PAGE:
Enhancing Intuitive Decision Making through Implicit Learning
Today’s military missions pose complex time-constrained challenges, such as detecting IED emplacements while in a moving vehicle or detecting anomalous civilian behaviors indicative of impending danger. These challenges are compounded by recent doctrinal requirements that require younger and less-experienced Warfighters to make ever-more complex decisions. Current understanding of decision making, which is based on concepts developed around theories of analytic decision making (Newell and Simon, 1972), cannot effectively address these new challenges since they are based on the notion of enabling experts to apply their expertise to addressing new problems. Yet, there are actually two types of recognized decision making processes, analytical and intuitive, which appear to be mediated by different processes or systems (Ross et al, 2004; Evans, 2008; Kahneman & Klein, 2009). Analytical decision making is mediated by processes that reflect a sequential, step-by-step, methodical, and time-consuming process. To be effective, analytic decision making appears to require domain expertise. In contrast, intuitive decision making relies upon a more holistic approach to processing information at a subconscious level (Luu et al, 2010). The thesis of this paper is that unlike analytic decision making, effective intuitive decision making does not require domain expertise but, rather, can be enhanced through training methods and technologies. This paper will explore ways in which the results from a range of studies at the behavioral, cognitive and neurophysiological levels can be leveraged to provide a comprehensive approach to understanding and enabling more effective intuitive decision-making for these non-experts.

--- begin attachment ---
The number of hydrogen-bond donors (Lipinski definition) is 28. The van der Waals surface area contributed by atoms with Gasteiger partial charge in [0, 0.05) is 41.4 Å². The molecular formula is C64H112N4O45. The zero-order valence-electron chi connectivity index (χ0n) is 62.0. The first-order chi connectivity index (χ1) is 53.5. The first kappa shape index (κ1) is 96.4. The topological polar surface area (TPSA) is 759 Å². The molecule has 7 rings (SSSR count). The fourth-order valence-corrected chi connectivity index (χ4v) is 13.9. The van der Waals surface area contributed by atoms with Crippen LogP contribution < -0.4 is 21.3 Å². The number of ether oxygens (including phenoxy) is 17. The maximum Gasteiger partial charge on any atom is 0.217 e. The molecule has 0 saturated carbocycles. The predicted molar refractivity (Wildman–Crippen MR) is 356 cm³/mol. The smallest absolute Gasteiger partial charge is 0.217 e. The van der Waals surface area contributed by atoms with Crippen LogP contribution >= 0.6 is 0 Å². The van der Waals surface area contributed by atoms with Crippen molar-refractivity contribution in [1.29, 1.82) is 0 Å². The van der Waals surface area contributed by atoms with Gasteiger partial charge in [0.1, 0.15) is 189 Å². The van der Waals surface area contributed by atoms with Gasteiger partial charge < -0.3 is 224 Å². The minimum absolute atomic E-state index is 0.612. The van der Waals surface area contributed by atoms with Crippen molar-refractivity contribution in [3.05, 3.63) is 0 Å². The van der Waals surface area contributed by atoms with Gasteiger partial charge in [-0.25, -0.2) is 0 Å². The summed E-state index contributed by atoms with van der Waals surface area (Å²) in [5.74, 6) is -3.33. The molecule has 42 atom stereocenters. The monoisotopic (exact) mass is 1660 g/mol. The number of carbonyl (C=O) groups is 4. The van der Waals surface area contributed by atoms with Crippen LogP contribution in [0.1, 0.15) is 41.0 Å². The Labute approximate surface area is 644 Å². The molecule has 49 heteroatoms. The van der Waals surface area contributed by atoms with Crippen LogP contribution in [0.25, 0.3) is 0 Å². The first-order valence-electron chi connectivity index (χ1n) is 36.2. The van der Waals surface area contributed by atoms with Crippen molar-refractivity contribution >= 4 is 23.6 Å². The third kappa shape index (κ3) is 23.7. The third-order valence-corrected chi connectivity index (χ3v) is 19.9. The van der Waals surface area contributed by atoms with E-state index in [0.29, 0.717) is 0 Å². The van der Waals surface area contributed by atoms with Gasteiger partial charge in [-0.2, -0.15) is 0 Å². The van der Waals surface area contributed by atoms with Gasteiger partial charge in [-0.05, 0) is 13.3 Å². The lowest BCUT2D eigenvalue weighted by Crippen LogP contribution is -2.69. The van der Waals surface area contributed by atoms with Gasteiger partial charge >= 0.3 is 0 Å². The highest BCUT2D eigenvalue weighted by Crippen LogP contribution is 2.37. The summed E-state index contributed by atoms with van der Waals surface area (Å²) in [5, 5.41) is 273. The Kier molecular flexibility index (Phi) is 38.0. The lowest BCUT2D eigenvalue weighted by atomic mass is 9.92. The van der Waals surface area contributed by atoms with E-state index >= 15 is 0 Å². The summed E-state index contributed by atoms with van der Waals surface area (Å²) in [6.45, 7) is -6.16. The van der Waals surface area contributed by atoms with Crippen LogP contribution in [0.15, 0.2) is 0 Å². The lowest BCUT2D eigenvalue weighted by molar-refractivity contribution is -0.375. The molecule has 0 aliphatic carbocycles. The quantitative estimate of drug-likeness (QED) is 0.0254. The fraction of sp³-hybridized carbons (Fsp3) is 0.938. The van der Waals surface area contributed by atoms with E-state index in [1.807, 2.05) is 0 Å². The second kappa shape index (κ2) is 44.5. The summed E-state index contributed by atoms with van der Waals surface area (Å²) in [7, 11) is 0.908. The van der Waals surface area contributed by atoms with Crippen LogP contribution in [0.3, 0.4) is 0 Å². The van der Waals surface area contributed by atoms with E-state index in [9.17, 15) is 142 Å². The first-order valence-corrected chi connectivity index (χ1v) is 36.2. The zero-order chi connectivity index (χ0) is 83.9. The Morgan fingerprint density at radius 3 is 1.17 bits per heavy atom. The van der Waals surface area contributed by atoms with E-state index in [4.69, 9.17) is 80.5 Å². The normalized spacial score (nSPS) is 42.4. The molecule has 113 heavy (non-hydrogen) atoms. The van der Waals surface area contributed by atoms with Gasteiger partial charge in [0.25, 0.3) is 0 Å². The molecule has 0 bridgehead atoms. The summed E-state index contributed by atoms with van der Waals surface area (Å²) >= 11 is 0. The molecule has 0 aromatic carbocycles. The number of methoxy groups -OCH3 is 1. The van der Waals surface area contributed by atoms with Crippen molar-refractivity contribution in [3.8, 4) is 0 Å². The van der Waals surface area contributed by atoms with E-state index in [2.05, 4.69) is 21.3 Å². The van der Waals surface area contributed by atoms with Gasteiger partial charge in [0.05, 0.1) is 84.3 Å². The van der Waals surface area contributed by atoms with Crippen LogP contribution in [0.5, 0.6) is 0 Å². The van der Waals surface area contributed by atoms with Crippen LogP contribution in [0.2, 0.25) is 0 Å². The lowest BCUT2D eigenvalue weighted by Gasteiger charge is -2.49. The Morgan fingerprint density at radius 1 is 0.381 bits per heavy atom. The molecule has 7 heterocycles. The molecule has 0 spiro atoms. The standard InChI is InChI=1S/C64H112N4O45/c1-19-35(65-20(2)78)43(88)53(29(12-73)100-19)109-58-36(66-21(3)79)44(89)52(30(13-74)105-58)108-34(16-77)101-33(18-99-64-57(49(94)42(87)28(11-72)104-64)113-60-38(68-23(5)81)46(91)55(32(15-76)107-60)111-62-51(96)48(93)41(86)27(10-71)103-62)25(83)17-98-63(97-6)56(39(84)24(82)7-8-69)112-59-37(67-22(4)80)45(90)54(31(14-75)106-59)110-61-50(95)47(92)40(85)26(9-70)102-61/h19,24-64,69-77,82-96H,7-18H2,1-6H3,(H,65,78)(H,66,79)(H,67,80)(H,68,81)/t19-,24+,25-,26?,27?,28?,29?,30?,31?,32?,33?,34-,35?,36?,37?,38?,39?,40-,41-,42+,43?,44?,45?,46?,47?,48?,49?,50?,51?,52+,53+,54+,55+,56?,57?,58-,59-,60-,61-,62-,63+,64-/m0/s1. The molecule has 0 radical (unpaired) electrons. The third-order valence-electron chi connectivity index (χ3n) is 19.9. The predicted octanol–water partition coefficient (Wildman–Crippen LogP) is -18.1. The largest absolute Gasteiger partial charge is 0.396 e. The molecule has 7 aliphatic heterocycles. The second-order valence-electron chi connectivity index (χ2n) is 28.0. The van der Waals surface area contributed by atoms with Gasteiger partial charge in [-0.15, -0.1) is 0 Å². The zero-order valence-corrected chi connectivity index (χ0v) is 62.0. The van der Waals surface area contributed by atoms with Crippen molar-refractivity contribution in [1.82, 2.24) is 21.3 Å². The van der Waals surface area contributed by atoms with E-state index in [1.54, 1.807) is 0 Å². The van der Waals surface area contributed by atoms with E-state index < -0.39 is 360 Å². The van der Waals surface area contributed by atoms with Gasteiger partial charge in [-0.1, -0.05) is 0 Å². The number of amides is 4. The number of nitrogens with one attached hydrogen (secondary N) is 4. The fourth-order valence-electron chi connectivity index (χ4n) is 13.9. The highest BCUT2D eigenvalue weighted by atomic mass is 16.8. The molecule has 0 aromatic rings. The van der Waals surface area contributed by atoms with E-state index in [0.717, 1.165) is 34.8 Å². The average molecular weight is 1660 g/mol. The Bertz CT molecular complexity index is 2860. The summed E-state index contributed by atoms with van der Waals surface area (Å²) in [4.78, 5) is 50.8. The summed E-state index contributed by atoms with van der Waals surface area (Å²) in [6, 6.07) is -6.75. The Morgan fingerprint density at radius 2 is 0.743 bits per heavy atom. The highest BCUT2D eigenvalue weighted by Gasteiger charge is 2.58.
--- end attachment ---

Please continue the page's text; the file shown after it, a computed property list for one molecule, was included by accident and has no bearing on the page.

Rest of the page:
KeywordsCognitive Modeling Perception Emotion and Interaction Intuition Decision Making Implicit Learning
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